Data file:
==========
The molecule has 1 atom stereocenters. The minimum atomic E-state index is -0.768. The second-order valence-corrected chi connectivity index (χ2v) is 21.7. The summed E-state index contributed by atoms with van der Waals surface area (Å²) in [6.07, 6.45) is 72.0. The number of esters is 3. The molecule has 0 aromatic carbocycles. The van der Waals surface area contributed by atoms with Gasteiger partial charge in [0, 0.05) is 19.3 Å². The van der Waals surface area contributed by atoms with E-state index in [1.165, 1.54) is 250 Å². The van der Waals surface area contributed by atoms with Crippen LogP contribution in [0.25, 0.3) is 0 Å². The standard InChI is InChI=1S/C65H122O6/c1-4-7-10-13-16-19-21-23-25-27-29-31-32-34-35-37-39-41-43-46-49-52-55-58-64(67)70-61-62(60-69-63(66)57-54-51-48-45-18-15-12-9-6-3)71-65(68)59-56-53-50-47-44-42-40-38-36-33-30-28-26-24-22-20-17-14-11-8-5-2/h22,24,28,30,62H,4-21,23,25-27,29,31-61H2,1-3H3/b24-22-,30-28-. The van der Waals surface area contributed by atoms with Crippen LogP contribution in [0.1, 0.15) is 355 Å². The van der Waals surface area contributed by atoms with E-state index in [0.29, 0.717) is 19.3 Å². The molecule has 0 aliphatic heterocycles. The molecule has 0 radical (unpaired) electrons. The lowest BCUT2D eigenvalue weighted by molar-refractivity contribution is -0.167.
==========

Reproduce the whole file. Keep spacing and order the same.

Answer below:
The molecule has 1 atom stereocenters. The minimum atomic E-state index is -0.768. The second-order valence-corrected chi connectivity index (χ2v) is 21.7. The summed E-state index contributed by atoms with van der Waals surface area (Å²) in [6.07, 6.45) is 72.0. The number of esters is 3. The molecule has 0 aromatic carbocycles. The van der Waals surface area contributed by atoms with Gasteiger partial charge in [0, 0.05) is 19.3 Å². The van der Waals surface area contributed by atoms with E-state index in [1.165, 1.54) is 250 Å². The van der Waals surface area contributed by atoms with Crippen LogP contribution in [0.25, 0.3) is 0 Å². The standard InChI is InChI=1S/C65H122O6/c1-4-7-10-13-16-19-21-23-25-27-29-31-32-34-35-37-39-41-43-46-49-52-55-58-64(67)70-61-62(60-69-63(66)57-54-51-48-45-18-15-12-9-6-3)71-65(68)59-56-53-50-47-44-42-40-38-36-33-30-28-26-24-22-20-17-14-11-8-5-2/h22,24,28,30,62H,4-21,23,25-27,29,31-61H2,1-3H3/b24-22-,30-28-. The van der Waals surface area contributed by atoms with Crippen LogP contribution in [0.1, 0.15) is 355 Å². The van der Waals surface area contributed by atoms with E-state index in [0.29, 0.717) is 19.3 Å². The molecule has 0 aliphatic heterocycles. The molecule has 0 radical (unpaired) electrons. The lowest BCUT2D eigenvalue weighted by molar-refractivity contribution is -0.167.